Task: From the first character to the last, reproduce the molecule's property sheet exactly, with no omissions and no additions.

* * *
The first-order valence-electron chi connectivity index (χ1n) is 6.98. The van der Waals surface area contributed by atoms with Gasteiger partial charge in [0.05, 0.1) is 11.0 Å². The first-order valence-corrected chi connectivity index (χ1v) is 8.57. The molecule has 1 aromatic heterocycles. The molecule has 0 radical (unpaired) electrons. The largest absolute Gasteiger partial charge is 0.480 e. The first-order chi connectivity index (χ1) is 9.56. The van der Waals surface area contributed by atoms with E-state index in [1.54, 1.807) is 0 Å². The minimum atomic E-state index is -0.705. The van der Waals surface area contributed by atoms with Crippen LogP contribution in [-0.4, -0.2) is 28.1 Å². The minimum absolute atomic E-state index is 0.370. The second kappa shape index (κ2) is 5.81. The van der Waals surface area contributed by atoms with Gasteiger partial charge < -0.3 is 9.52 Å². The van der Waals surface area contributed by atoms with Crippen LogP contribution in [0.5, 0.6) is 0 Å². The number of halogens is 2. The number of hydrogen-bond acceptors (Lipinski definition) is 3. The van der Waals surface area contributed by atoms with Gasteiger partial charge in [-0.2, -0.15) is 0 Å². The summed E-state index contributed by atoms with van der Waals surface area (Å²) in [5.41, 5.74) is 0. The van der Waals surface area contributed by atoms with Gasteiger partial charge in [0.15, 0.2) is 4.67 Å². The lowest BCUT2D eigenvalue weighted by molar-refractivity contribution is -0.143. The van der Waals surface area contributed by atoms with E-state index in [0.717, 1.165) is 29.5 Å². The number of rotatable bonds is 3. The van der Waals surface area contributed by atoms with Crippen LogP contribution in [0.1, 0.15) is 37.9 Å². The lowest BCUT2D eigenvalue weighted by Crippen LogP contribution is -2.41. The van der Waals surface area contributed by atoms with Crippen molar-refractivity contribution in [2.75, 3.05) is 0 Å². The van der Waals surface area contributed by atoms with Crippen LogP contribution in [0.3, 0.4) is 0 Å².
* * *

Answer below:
The first-order valence-electron chi connectivity index (χ1n) is 6.98. The van der Waals surface area contributed by atoms with Gasteiger partial charge in [0.05, 0.1) is 11.0 Å². The first-order valence-corrected chi connectivity index (χ1v) is 8.57. The molecule has 1 aromatic heterocycles. The molecule has 0 radical (unpaired) electrons. The largest absolute Gasteiger partial charge is 0.480 e. The first-order chi connectivity index (χ1) is 9.56. The van der Waals surface area contributed by atoms with E-state index in [1.54, 1.807) is 0 Å². The minimum atomic E-state index is -0.705. The van der Waals surface area contributed by atoms with Crippen LogP contribution in [-0.4, -0.2) is 28.1 Å². The minimum absolute atomic E-state index is 0.370. The second kappa shape index (κ2) is 5.81. The van der Waals surface area contributed by atoms with Gasteiger partial charge < -0.3 is 9.52 Å². The van der Waals surface area contributed by atoms with Crippen LogP contribution in [0.5, 0.6) is 0 Å². The number of halogens is 2. The number of hydrogen-bond acceptors (Lipinski definition) is 3. The van der Waals surface area contributed by atoms with Gasteiger partial charge in [-0.2, -0.15) is 0 Å². The summed E-state index contributed by atoms with van der Waals surface area (Å²) in [5.41, 5.74) is 0. The van der Waals surface area contributed by atoms with Gasteiger partial charge in [0.15, 0.2) is 4.67 Å². The lowest BCUT2D eigenvalue weighted by molar-refractivity contribution is -0.143. The van der Waals surface area contributed by atoms with E-state index in [0.717, 1.165) is 29.5 Å². The number of rotatable bonds is 3. The van der Waals surface area contributed by atoms with Crippen LogP contribution in [0.1, 0.15) is 37.9 Å². The lowest BCUT2D eigenvalue weighted by Crippen LogP contribution is -2.41. The van der Waals surface area contributed by atoms with Crippen molar-refractivity contribution in [2.75, 3.05) is 0 Å². The van der Waals surface area contributed by atoms with Crippen LogP contribution in [0.3, 0.4) is 0 Å².